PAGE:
Setting a blistering construction schedule, the crews that built the Belleair Beach Causeway Bridge got it open to traffic last Friday, just in time for the June 1 start of hurricane season. Hitting that date is significant because the causeway is a vital link in the county's hurricane evacuation plan, and the new bridge is a much better facility to carry evacuating traffic than the narrow, obsolete drawbridge it replaced.
While the lanes on the bridge are open now to two-way traffic, significant work remains to be done under and around the bridge. Still, the county expects all work to be finished by early December. When work first began in March 2007, the county estimated the bridge could be completed as late as spring 2010.
The bridge work also is tracking well when it comes to spending. Only $60.5 million of the originally budgeted $72 million has been spent so far. Time will tell whether the project comes in under budget, but the county and private construction companies building the bridge should be proud that the work has gone so smoothly.
Locals will recall that the last bridge built in Pinellas to span the Intracoastal Waterway — the state's new Memorial Causeway Bridge between the mainland and Clearwater Beach — did not go nearly so well.
Locals also may notice that the moniker for the new county bridge is different: the Belleair Beach Causeway Bridge. The old bridge was known as the Belleair Causeway Bridge, but a county spokeswoman says the registered name has always included "Beach" and it had just been shortened over the years. The county wants to return to the official name.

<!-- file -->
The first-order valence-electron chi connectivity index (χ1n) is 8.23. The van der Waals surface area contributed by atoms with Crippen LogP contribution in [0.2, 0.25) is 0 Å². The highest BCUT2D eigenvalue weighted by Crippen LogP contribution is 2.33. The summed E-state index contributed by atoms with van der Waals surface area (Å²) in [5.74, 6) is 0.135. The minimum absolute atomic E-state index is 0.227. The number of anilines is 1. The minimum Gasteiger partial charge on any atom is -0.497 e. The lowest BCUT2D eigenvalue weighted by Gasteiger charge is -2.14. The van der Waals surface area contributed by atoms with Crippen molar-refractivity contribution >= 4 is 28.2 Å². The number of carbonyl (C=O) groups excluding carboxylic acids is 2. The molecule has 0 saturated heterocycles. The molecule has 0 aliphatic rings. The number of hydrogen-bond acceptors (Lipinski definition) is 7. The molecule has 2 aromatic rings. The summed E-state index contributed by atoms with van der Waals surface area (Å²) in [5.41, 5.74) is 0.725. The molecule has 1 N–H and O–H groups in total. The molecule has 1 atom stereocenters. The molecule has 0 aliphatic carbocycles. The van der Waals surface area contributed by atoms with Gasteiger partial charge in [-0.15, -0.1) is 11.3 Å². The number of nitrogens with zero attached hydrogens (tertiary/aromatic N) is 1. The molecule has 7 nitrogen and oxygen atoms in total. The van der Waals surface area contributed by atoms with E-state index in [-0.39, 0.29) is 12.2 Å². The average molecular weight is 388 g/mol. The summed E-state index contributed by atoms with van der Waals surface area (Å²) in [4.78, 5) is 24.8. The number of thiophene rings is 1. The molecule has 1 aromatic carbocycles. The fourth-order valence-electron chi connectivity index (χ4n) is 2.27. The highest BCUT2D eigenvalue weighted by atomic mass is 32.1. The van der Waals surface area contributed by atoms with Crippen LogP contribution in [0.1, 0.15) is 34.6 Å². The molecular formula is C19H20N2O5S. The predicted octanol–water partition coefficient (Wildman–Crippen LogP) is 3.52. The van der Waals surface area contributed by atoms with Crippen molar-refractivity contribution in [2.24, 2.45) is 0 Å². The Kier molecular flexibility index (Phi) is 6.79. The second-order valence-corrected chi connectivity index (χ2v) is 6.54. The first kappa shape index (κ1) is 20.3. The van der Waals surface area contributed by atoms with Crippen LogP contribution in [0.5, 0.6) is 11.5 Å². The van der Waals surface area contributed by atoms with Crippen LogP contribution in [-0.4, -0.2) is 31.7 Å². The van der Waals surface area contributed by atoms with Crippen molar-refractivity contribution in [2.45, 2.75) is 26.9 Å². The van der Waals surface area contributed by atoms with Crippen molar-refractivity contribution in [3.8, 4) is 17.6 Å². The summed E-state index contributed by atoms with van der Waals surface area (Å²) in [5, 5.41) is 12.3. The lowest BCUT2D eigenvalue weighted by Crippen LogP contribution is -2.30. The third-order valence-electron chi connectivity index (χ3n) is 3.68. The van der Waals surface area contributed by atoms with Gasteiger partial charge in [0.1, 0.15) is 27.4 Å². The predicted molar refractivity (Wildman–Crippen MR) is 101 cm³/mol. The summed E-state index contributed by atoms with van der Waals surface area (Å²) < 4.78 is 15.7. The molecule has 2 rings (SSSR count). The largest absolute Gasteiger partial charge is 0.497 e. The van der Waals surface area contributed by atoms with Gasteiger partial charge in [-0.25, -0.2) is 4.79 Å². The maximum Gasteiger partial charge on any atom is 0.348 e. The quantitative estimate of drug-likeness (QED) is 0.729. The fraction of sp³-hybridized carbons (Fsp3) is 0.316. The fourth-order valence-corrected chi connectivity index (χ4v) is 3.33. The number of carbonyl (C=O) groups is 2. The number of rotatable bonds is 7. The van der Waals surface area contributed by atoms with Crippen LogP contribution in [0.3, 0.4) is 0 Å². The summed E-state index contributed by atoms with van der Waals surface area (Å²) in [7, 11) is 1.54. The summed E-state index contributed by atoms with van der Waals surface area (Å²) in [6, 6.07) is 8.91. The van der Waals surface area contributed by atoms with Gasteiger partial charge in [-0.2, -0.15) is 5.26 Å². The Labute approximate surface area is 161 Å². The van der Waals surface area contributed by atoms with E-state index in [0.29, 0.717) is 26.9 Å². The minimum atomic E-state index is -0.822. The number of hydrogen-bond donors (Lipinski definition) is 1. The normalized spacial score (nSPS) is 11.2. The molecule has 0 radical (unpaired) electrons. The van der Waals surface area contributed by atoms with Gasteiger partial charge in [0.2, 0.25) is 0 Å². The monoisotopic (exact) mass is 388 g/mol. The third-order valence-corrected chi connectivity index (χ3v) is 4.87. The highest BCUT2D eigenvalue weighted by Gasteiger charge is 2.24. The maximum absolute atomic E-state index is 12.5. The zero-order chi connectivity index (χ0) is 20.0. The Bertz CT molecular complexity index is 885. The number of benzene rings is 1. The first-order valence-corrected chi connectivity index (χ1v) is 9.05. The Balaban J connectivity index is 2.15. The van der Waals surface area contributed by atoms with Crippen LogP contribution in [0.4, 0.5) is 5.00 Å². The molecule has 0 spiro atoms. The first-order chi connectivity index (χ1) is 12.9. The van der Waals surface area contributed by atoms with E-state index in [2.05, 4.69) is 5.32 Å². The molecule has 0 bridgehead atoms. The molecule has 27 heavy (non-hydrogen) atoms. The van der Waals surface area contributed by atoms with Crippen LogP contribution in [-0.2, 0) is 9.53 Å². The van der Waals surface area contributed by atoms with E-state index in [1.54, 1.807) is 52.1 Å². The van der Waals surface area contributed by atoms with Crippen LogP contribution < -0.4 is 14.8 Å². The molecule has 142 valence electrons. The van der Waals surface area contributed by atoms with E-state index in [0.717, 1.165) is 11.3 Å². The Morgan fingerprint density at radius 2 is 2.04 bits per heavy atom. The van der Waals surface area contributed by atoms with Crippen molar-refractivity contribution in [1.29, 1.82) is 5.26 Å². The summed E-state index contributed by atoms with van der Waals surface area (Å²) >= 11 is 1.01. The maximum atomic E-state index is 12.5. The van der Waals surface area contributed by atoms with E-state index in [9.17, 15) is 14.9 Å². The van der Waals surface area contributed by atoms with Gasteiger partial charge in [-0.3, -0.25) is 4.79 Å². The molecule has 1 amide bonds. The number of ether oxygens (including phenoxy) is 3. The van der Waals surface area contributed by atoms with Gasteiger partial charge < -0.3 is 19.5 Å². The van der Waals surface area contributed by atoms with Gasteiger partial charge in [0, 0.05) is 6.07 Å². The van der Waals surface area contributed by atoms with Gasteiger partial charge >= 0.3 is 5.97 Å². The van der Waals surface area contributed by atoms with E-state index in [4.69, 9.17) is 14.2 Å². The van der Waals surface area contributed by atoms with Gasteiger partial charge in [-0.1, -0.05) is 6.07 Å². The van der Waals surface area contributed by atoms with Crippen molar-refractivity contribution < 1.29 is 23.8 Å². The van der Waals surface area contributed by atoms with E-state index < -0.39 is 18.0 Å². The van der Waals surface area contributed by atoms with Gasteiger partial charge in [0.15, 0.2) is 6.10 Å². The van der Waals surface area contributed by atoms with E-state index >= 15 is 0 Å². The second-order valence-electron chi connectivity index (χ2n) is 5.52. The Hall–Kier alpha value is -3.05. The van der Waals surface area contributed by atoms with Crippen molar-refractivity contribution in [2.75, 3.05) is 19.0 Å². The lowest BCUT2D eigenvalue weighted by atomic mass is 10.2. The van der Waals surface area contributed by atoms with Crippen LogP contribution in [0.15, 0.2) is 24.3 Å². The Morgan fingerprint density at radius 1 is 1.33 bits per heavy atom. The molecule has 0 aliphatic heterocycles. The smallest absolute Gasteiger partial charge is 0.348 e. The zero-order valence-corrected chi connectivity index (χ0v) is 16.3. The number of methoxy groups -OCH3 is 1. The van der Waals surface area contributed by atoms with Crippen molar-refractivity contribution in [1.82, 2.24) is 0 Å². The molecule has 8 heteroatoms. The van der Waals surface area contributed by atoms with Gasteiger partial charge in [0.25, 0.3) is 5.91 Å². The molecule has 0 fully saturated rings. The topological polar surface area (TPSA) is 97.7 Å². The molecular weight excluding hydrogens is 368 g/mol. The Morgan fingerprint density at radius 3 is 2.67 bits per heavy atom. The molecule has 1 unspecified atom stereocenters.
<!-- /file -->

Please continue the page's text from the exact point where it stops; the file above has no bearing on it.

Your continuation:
The new bridge is being built with $34 million in federal funds and up to $38 million in Penny for Pinellas sales tax revenue. The penny tax may be spent only on public infrastructure projects. Without the penny tax, the funding for such capital projects would have to come from property taxes.
The new bridge is a big improvement over the old 1950 drawbridge, which was dangerously narrow, unfit for pedestrian and bicycle use, caused traffic backups when it opened to allow boats to pass and had exceeded its functional lifespan of about 50 years.
The new 74-foot-tall fixed bridge has wider traffic lanes, sidewalks and bicycle lanes — and a better view because of its height and wide-spaced supports.
According to the county, the bridge is built on shafts that extend 60 to 90 feet into the earth and it can withstand a Category 5 hurricane. The bridge project also includes long-needed improvements to the heavily used causeway park and public boat ramps, construction of a small relief bridge and removal of the old bridge supports. Much of that work remains to be done.
But with the bridge open to traffic, motorists have a modern alternative to the Memorial Causeway Bridge to get to the barrier islands and a new and beautiful view to enjoy from the top of the bridge. Take a drive and see your tax dollars put to good use.